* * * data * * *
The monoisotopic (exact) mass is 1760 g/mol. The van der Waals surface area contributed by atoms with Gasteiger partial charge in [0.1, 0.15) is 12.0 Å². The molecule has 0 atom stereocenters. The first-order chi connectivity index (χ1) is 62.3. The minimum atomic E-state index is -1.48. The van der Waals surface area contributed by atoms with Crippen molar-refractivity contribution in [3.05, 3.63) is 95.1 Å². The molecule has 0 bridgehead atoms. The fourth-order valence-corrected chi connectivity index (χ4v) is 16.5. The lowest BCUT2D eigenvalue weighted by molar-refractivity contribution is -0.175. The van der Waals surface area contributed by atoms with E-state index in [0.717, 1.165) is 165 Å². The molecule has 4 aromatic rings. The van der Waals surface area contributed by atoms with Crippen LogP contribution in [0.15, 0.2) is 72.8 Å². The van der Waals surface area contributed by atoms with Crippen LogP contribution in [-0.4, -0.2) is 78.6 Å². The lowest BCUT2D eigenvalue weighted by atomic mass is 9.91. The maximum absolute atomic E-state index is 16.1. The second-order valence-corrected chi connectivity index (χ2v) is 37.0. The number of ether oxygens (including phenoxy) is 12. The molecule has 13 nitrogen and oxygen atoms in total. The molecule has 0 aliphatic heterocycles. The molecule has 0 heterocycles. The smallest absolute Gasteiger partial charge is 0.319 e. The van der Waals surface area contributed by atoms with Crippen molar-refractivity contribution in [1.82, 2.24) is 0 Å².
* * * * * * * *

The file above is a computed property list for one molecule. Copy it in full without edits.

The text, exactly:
The monoisotopic (exact) mass is 1760 g/mol. The van der Waals surface area contributed by atoms with Gasteiger partial charge in [0.1, 0.15) is 12.0 Å². The molecule has 0 atom stereocenters. The first-order chi connectivity index (χ1) is 62.3. The minimum atomic E-state index is -1.48. The van der Waals surface area contributed by atoms with Crippen molar-refractivity contribution in [3.05, 3.63) is 95.1 Å². The molecule has 0 bridgehead atoms. The fourth-order valence-corrected chi connectivity index (χ4v) is 16.5. The lowest BCUT2D eigenvalue weighted by molar-refractivity contribution is -0.175. The van der Waals surface area contributed by atoms with E-state index in [0.717, 1.165) is 165 Å². The molecule has 4 aromatic rings. The van der Waals surface area contributed by atoms with Crippen LogP contribution in [0.15, 0.2) is 72.8 Å². The van der Waals surface area contributed by atoms with Crippen LogP contribution in [-0.4, -0.2) is 78.6 Å². The lowest BCUT2D eigenvalue weighted by atomic mass is 9.91. The maximum absolute atomic E-state index is 16.1. The second-order valence-corrected chi connectivity index (χ2v) is 37.0. The number of ether oxygens (including phenoxy) is 12. The molecule has 13 nitrogen and oxygen atoms in total. The molecule has 0 aliphatic heterocycles. The molecule has 0 heterocycles. The smallest absolute Gasteiger partial charge is 0.319 e. The van der Waals surface area contributed by atoms with Crippen molar-refractivity contribution in [1.82, 2.24) is 0 Å².